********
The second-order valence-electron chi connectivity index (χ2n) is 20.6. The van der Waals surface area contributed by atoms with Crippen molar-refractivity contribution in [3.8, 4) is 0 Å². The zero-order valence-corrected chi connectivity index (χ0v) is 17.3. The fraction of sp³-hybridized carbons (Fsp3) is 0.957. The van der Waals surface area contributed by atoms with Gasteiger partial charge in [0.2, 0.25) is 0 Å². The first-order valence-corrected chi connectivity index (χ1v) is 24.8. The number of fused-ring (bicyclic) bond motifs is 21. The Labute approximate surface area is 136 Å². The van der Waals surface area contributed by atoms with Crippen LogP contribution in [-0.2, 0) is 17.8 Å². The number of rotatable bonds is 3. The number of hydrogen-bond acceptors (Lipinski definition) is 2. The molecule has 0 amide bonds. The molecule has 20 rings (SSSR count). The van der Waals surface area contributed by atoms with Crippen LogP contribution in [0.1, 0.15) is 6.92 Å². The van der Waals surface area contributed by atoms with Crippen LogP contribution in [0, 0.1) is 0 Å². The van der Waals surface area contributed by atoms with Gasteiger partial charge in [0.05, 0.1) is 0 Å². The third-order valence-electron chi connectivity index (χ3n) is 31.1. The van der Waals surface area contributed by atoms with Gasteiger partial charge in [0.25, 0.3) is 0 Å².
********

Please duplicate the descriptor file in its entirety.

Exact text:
The second-order valence-electron chi connectivity index (χ2n) is 20.6. The van der Waals surface area contributed by atoms with Crippen molar-refractivity contribution in [3.8, 4) is 0 Å². The zero-order valence-corrected chi connectivity index (χ0v) is 17.3. The fraction of sp³-hybridized carbons (Fsp3) is 0.957. The van der Waals surface area contributed by atoms with Gasteiger partial charge in [0.2, 0.25) is 0 Å². The first-order valence-corrected chi connectivity index (χ1v) is 24.8. The number of fused-ring (bicyclic) bond motifs is 21. The Labute approximate surface area is 136 Å². The van der Waals surface area contributed by atoms with Crippen LogP contribution in [-0.2, 0) is 17.8 Å². The number of rotatable bonds is 3. The number of hydrogen-bond acceptors (Lipinski definition) is 2. The molecule has 0 amide bonds. The molecule has 20 rings (SSSR count). The van der Waals surface area contributed by atoms with Crippen LogP contribution in [0.1, 0.15) is 6.92 Å². The van der Waals surface area contributed by atoms with Crippen LogP contribution in [0, 0.1) is 0 Å². The van der Waals surface area contributed by atoms with Gasteiger partial charge in [0.05, 0.1) is 0 Å². The third-order valence-electron chi connectivity index (χ3n) is 31.1. The van der Waals surface area contributed by atoms with Gasteiger partial charge in [0.25, 0.3) is 0 Å².